DVD content--including programs, movies, and video games--used to be typically burnt to a DVD using an ISO format. Now, the format has been upgraded and changed and referred to as UDF. UDF discs can be burned to run as stand-alone discs and used to copy movies, start-up software and copied video games for systems like the PS3 and Xbox 360.
UDF stands for Universal Disk Format. This format has been around for years, but it took off in 2009 as the DVD standard.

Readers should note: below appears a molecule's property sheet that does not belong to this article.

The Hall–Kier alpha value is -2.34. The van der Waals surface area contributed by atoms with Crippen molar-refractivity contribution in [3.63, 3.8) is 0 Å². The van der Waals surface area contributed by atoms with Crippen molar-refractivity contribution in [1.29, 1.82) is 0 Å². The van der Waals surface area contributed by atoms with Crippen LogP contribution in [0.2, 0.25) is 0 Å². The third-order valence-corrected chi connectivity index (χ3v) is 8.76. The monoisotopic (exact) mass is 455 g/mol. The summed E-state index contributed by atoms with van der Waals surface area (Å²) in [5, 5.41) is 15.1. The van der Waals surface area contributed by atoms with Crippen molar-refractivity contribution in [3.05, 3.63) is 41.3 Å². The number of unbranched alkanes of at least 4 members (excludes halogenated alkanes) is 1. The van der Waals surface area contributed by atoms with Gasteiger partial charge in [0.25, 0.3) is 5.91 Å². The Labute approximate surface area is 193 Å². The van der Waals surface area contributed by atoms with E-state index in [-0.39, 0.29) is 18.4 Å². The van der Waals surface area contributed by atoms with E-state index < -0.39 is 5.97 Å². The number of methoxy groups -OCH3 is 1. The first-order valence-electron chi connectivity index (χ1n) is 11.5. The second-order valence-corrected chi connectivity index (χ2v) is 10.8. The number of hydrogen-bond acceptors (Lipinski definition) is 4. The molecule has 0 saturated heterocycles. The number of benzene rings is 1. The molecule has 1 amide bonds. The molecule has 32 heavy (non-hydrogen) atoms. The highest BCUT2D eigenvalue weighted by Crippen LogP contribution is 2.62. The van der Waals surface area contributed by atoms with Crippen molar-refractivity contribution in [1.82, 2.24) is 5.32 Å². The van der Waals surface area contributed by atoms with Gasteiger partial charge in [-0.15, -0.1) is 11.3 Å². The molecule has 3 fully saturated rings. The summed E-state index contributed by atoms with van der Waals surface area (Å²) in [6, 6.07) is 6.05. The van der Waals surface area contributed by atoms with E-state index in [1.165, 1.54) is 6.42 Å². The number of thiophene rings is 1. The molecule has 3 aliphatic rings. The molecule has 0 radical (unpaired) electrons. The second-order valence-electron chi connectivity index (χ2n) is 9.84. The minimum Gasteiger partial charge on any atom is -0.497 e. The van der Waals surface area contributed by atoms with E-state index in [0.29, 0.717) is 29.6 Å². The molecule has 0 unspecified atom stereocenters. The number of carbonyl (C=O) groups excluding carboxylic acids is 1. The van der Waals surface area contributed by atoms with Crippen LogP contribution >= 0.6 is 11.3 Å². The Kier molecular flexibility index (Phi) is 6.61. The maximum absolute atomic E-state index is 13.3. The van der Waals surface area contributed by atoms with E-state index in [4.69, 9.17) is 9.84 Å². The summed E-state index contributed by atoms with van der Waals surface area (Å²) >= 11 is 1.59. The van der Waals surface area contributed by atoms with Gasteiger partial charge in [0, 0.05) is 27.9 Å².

Consumers can use DVD burners to burn content by using the UDF format. Newer DVD players, like the Xbox 360, will only read burned DVDs in the UDF format.
DVD-ROM UDFs are typically used to make copies of installation discs for both Windows, Mac and even Linux operating systems.
While UDF files should not have any trouble on most computers, newer versions, including the UDF 2.60, may not work properly in operating systems like Windows XP.
If you are not sure whether to burn to a UDF or ISO DVD-ROM, then choose the ISO DVD-ROM because it is more compatible with DVD players and computers.